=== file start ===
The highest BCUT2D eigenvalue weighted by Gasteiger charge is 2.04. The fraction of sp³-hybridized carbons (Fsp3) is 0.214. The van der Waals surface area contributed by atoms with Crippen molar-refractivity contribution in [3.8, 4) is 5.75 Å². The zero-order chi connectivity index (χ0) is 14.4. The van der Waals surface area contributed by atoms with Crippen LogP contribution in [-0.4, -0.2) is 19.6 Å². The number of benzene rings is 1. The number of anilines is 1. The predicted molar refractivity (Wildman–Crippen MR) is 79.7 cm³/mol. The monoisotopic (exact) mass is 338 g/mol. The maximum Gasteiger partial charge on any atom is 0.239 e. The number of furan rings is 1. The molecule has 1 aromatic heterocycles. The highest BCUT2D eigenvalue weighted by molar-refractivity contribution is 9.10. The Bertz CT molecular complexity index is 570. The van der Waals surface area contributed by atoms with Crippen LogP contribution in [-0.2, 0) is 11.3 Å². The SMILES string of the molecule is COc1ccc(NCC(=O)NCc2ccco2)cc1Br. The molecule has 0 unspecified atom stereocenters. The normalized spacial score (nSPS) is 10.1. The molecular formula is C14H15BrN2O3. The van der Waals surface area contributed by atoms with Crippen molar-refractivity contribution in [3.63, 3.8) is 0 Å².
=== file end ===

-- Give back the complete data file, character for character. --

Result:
The highest BCUT2D eigenvalue weighted by Gasteiger charge is 2.04. The fraction of sp³-hybridized carbons (Fsp3) is 0.214. The van der Waals surface area contributed by atoms with Crippen molar-refractivity contribution in [3.8, 4) is 5.75 Å². The zero-order chi connectivity index (χ0) is 14.4. The van der Waals surface area contributed by atoms with Crippen LogP contribution in [-0.4, -0.2) is 19.6 Å². The number of benzene rings is 1. The number of anilines is 1. The predicted molar refractivity (Wildman–Crippen MR) is 79.7 cm³/mol. The monoisotopic (exact) mass is 338 g/mol. The maximum Gasteiger partial charge on any atom is 0.239 e. The number of furan rings is 1. The molecule has 1 aromatic heterocycles. The highest BCUT2D eigenvalue weighted by molar-refractivity contribution is 9.10. The Bertz CT molecular complexity index is 570. The van der Waals surface area contributed by atoms with Crippen LogP contribution in [-0.2, 0) is 11.3 Å². The SMILES string of the molecule is COc1ccc(NCC(=O)NCc2ccco2)cc1Br. The molecule has 0 unspecified atom stereocenters. The normalized spacial score (nSPS) is 10.1. The molecular formula is C14H15BrN2O3. The van der Waals surface area contributed by atoms with Crippen molar-refractivity contribution in [3.63, 3.8) is 0 Å².